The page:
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Israel’s Netanyahu: Blame for civilian deaths falls on Hamas

In an appearance by satellite on ABC's "This Week," Israeli Prime Minister Benjamin Netanyahu laid the blame for civilian deaths in the Gaza Strip "at Hamas's door." Asked if Israel would pay a price in world opinion for those deaths, Netanyahu responded that such a view ignored how the conflict started. "They'll always look at the last reel of the movie."

"We regret any civilian deaths," Netanyahu told host George Stephanopoulos, later adding that "all civilian deaths, as regrettable as they are, fall on [Hamas's] shoulders." Hamas, he said, is "targeting civilians and hiding behind civilians. That's a double war crime." The targeting of civilians referred to the group's rocket attacks on Israel, 2,000 of which Netanyahu said had been fired. Hamas hides behind civilians, he argued, because it "is very cynically embedding its rocketeers, these tunnels, these terror tunnels in homes, in hospitals, in schools. When we take action, as targeted as we can, they then use their civilians as human shields." (On Fox News, U.S. Secretary of State John Kerry appeared to be frustrated with that targeting in comments captured by a live microphone Sunday.)

When Netanyahu told Stephanopoulos that Israel provided warnings to civilians (using air-dropped leaflets and text messages), the ABC host asked how they could escape, given that Israel is "hitting from all sides." "They have paths to leave," Netanyahu responded. "That's not an issue. They have plenty of exit points. They know it. Hamas is saying, 'Don't use them.'" Because, he told Stephanopoulos, Hamas wants to "have as many civilians killed on the Palestinian side, because it gets you to ask me these questions."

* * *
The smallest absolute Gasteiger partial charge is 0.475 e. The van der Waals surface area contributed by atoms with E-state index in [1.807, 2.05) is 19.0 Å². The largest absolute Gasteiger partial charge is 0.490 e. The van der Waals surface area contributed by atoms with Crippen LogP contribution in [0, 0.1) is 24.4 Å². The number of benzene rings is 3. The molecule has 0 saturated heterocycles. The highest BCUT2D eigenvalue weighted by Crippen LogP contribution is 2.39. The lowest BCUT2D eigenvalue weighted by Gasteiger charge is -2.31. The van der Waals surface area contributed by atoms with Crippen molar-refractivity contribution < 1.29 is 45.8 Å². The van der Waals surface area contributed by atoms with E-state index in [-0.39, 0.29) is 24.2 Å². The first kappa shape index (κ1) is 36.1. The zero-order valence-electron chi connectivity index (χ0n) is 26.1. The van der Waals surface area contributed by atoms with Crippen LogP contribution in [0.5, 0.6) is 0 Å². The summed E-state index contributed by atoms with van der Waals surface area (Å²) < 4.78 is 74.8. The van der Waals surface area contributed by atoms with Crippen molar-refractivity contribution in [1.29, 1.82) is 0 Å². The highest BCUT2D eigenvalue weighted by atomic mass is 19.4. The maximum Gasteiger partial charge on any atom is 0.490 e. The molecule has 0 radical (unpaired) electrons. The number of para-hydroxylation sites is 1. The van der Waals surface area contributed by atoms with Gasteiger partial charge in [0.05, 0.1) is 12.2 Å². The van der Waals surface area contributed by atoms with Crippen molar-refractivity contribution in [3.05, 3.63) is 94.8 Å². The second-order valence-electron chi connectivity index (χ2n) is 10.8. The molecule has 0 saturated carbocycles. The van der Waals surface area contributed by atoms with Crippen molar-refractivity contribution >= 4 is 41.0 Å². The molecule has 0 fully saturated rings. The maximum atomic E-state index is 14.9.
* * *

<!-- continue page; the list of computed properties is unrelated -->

Israel, he said, was willing to implement a cease fire. But the demands made by Hamas before it would agree would be like "somebody bombarding 80 percent of the American population and it comes out winning. ... Other terror groups will see this type of terror behavior is rewarded."

Netanyahu also offered words of thanks to the United States. "I'm very grateful for President Obama, the U.S. Congress and the American people for helping us fund this missile defense," called Iron Dome. But "that is a temporary means."

"There is a problem in the Middle East," he said. "The problem is that we have these mad Islamists. I say that the last thing we want to do is have them have missiles, drones, chemical weapons, or in the case of Iran, nuclear weapons. That would really change history."

In an interview with CNN's Wolf Blitzer that aired on "State of the Nation," Netanyahu explained how he saw the crisis ending: "Sustainable quiet." "I think the important thing is to end the hostilities and then get into a situation where we have a sustainable cease-fire," he said. "That means beginning to discuss the demilitarization of Gaza. Gaza under all the previous agreements should have been demilitarized. Instead of being demilitarized, it became an Iranian-financed and -equipped fortress of terror. ... That has to stop. Those tunnels have to be shut down." Netanyahu told Blitzer that the operation would continue until those tunnels are closed, which, he said, would happen "fairly quickly."

He also argued that Hamas was building those tunnels at the expense of Gaza's citizens. "They've taken tens of thousands of tons of concrete that we enabled them to bring into Gaza to build skyscrapers, to build schools, to build hospitals. You know what they did with that, Wolf? They put 700 tons of concrete into each one of these terror attack tunnels to penetrate Israel."

"I think many people in Gaza understand that Hamas is destroying Gaza, destroying their lives," Netanyahu told Blitzer.